TTL Auto (Multi-pattern), Center weighted averaging, and center spot.
(view medium image) (view large image) The V803’s default multi-pattern metering did a pretty good job with this demanding back-lit daffodil shot.
White balance (WB)
The V803’s Auto WB system is one of the most accurate I’ve seen on any compact P&S digicam – it will competently handle most of the lighting situations this camera’s target audience is likely to encounter. WB options include: TTL auto, daylight, tungsten, fluorescent, and open shade.
TTL Auto (ISO 80-ISO 160) and user selectable settings for 80, 100, 200, 400, 800, and 1600 ISO
In-Camera Image Adjustment
The V803 provides only very basic in-camera image adjustment options, including: Color – high color, natural color (default), low color, sepia, and B&W (monochrome). Sharpness: sharp, normal (default), and soft. Exposure compensation: +/-2EV in 1/3EV increments.
CONTROLS, DESIGN, & ERGONOMICS
The Kodak Easyshare V803 is an attractive minimalist design metal alloy bodied, point & shoot, auto exposure-only digicam that can be used easily by just about anyone. The eminently pocketable V803 is available in a rainbow array (pink bliss, red shimmer, cosmic blue, mystic purple, golden dream, white glaze, silver essence, slate gray and java black) of “hot” colors. Most users will have no difficulty using the V803 right out of the box. The V803, like it’s “V” series predecessors, will appeal to casual photographers, snap-shooters, weight/space conscious travelers, and bar hoppers, and party goers who value style and compact size.
Dedicated controls are easily accessed, but un-intuitively placed (across the top of the camera and along the left side of the camera’s rear deck). The V803 relies too heavily (white balance, image quality, AF mode and ISO sensitivity) on its menus. Some users (especially those with big hands and/or thick fingers) may complain about the V803’s tiny jog dial, but I liked the fact that it offers direct access to the camera’s exposure compensation function – allowing users to marginally increase or decrease exposure. The V803’s delete function is (like the V610 I tested last year) a bit wonky – it erratically and intermittently jumps back one image in the review sequence or sometimes skips back to the first image on the card – and the delete OK/cancel screen completely covers up the image that is going to be deleted – making it easy to delete an image you wanted to keep.
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V803 purchasers may have to accept a few trade-offs, but image quality won’t be one of them. The V803’s images are actually quite good – (when they’re in focus) – sharp with an acceptable dynamic range. Colors are bright, vibrant, and hue accurate – the V803, like most cameras in its class, suffers from what veteran photographers call “consumer color interpolation” – typically over-saturated (especially red and blue) colors and slightly hard contrast. Shadow and highlight detail are both nicely rendered, even without Kodak’s Perfect Touch Technology.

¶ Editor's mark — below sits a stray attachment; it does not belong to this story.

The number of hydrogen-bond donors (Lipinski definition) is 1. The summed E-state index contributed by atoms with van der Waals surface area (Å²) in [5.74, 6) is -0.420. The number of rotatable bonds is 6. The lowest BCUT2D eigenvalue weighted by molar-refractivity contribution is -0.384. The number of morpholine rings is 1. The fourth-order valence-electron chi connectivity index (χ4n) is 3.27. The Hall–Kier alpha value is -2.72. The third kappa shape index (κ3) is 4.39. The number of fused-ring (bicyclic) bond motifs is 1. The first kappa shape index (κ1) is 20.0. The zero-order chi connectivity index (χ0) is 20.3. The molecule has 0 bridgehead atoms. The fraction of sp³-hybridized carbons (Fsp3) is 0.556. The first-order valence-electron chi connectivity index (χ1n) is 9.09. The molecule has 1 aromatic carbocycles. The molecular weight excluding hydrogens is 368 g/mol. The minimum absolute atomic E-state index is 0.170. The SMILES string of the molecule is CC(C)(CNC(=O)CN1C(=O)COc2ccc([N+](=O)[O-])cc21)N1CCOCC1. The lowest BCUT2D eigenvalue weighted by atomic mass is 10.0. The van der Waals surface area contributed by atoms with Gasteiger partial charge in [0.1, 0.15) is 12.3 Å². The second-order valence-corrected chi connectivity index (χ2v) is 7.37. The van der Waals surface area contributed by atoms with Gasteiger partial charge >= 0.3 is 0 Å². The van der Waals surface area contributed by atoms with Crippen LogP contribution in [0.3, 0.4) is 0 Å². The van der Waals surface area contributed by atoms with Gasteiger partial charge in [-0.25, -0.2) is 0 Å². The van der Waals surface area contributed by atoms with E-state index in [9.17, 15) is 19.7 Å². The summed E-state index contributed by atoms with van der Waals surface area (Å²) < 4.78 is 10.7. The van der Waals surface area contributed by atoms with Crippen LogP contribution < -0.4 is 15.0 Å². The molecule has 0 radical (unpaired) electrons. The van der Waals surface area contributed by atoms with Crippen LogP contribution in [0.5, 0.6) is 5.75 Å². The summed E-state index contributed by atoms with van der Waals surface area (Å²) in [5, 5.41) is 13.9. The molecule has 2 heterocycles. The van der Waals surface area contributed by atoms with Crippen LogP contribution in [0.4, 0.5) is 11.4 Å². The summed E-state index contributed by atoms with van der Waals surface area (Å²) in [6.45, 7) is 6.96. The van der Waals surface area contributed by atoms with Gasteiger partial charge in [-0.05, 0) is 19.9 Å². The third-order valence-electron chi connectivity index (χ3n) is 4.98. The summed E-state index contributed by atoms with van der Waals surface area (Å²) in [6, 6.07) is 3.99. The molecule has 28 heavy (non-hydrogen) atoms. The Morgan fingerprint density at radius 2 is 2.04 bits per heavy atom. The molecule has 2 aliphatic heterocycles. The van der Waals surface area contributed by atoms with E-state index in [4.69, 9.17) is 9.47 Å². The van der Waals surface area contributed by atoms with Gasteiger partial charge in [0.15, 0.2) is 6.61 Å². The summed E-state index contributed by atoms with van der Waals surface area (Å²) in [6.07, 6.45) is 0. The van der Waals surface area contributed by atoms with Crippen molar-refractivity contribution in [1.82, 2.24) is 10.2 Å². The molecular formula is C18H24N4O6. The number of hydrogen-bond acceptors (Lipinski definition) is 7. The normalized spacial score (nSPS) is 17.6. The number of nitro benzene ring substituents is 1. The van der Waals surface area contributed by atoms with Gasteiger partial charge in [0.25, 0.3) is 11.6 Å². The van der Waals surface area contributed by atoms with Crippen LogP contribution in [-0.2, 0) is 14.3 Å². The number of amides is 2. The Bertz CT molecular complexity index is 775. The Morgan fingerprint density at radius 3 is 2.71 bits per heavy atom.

(view medium image) (view large image) This veggie still life perfectly demonstrates the V803’s consumer color interpolation – red is unrealistically intense.
Image noise is noticeably higher than average. Noise is well controlled but visible at ISO 80/ISO 100 and rises slightly at ISO 200. Noise is noticeably worse at ISO 400 with detail beginning to blur and colors beginning to fade. ISO 800 may be useful for small prints or VGA resolution e-mails, but ISO 1600 is objectionably noisy and essentially useless. Chromatic aberration (purple fringing) is very well controlled, but chroma/luminance noise is above average. Most of the V803’s image quality shortcomings can be traced to the camera’s aggressive JPEG compression (8 megapixel image files at the highest quality setting average just over 2MB) and consumer color interpolation.
The V803 is slower than average in every category; start-up/boot-up cycle (about 4 seconds), zooming from the wide angle setting to the telephoto setting (2.5-3.0 seconds), shot to shot/write to card times (2.0-2.5 seconds), AF lag (0.5-1.0 second), and shutter lag (0.5 – 1.0 second).
A Few Concerns
Shorter than average (for its class) battery life may be a problem for moderate to heavy shooters, plus the V803 has a weak flash which may cause some minor misery for formal/informal portrait shooters.
The V803 is slower than average in every performance/timing category.
The V803’s delete function is unreliable – it is much too easy to delete an image you wanted to keep.
The V803’s AF is not only slow; it is also slightly erratic and occasionally produces blurry images that should have been sharply focused.
An ultra-compact eight megapixel P&S digicam for two hundred bucks is very tempting, but the Kodak Easyshare V803 has a couple of shortcomings that make it one of the most frustrating digicams I’ve ever used. The V803’s images (when they’re in focus) are very good and for those to whom style and compact size are more important considerations than performance and functionality, the V803 may be an acceptable option.
Pros: Cheap, 8 megapixels
Cons : Mediocre battery life, frustrating AF system, wonky delete function, weak flash, slow, above average image noise
- Resolution: 8.0 megapixels (3273 Ã— 2457)
- LCD Screen: 2.5 inch TFT
- Auto Focus: TTL multi-zone Contrast Detection
- Zoom: f/2.8–f4.9/36mm-108mm (35mm equivalent) optical zoom
- Flash: Built-in multi mode
- Exposure: Auto
- Metering: TTL Auto (Multi-pattern), Center weighted averaging, and spot
- White Balance: TTL auto, daylight, tungsten, fluorescent, and open shade
- Sensitivity: TTL Auto (ISO 80-160) & user selectable settings for 80, 100, 200, 400, 800, & 1600 ISO
- Image Storage Media: SD cards plus 32MB internal storage
- Image File Format(s): JPEG
- Connectivity: USB 2.0
- Power: 1 KODAK KLIC 7003 Li-Ion Battery
KLIC 7003 lithium-ion battery, AC Adaptor – Battery Charger, USB and A/V cables, wrist strap, software CD, Kodak dock inserts, user’s manual (printed)
Kodak EasyShare Camera Dock, Kodak Easyshare Printer Dock series 3, Kodak digital Photo Frame 2, and a variety of camera cases, skins, and wrist straps